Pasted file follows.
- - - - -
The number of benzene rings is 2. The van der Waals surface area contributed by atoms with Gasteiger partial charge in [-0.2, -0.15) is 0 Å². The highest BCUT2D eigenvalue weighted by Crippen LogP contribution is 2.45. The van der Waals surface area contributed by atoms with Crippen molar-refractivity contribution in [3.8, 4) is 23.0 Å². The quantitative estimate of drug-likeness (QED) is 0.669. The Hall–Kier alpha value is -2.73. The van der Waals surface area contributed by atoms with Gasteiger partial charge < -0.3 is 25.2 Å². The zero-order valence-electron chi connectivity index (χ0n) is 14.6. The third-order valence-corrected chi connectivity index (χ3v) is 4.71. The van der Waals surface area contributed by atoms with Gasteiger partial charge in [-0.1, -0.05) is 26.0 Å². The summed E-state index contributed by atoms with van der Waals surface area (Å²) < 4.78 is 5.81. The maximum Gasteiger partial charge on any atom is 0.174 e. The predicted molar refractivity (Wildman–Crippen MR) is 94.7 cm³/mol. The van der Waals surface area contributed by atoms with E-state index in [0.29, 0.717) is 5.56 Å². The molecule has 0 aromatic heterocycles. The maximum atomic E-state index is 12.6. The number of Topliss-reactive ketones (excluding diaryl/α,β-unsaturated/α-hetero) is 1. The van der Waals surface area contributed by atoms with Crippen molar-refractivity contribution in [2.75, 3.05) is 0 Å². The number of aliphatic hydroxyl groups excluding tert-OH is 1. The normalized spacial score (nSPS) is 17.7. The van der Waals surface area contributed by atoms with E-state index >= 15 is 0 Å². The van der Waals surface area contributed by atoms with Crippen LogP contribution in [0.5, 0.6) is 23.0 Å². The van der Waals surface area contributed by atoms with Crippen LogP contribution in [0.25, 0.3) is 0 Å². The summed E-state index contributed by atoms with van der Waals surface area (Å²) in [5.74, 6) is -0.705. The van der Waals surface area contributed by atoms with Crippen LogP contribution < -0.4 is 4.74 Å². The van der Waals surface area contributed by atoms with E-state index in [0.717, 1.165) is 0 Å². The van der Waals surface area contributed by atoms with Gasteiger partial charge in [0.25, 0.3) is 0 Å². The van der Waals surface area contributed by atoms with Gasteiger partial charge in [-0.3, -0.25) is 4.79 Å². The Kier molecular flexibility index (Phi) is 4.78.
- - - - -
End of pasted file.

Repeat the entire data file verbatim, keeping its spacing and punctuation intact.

The number of benzene rings is 2. The van der Waals surface area contributed by atoms with Gasteiger partial charge in [-0.2, -0.15) is 0 Å². The highest BCUT2D eigenvalue weighted by Crippen LogP contribution is 2.45. The van der Waals surface area contributed by atoms with Crippen molar-refractivity contribution in [3.8, 4) is 23.0 Å². The quantitative estimate of drug-likeness (QED) is 0.669. The Hall–Kier alpha value is -2.73. The van der Waals surface area contributed by atoms with Gasteiger partial charge < -0.3 is 25.2 Å². The zero-order valence-electron chi connectivity index (χ0n) is 14.6. The third-order valence-corrected chi connectivity index (χ3v) is 4.71. The van der Waals surface area contributed by atoms with Gasteiger partial charge in [-0.1, -0.05) is 26.0 Å². The summed E-state index contributed by atoms with van der Waals surface area (Å²) < 4.78 is 5.81. The maximum Gasteiger partial charge on any atom is 0.174 e. The predicted molar refractivity (Wildman–Crippen MR) is 94.7 cm³/mol. The van der Waals surface area contributed by atoms with E-state index in [0.29, 0.717) is 5.56 Å². The molecule has 0 aromatic heterocycles. The maximum atomic E-state index is 12.6. The number of Topliss-reactive ketones (excluding diaryl/α,β-unsaturated/α-hetero) is 1. The van der Waals surface area contributed by atoms with Crippen molar-refractivity contribution in [2.75, 3.05) is 0 Å². The number of aliphatic hydroxyl groups excluding tert-OH is 1. The normalized spacial score (nSPS) is 17.7. The van der Waals surface area contributed by atoms with E-state index >= 15 is 0 Å². The van der Waals surface area contributed by atoms with Crippen LogP contribution in [0.5, 0.6) is 23.0 Å². The van der Waals surface area contributed by atoms with Crippen LogP contribution in [0.25, 0.3) is 0 Å². The summed E-state index contributed by atoms with van der Waals surface area (Å²) in [5.74, 6) is -0.705. The van der Waals surface area contributed by atoms with Crippen LogP contribution < -0.4 is 4.74 Å². The van der Waals surface area contributed by atoms with E-state index in [0.717, 1.165) is 0 Å². The van der Waals surface area contributed by atoms with Gasteiger partial charge in [0.25, 0.3) is 0 Å². The van der Waals surface area contributed by atoms with Gasteiger partial charge in [-0.3, -0.25) is 4.79 Å². The Kier molecular flexibility index (Phi) is 4.78.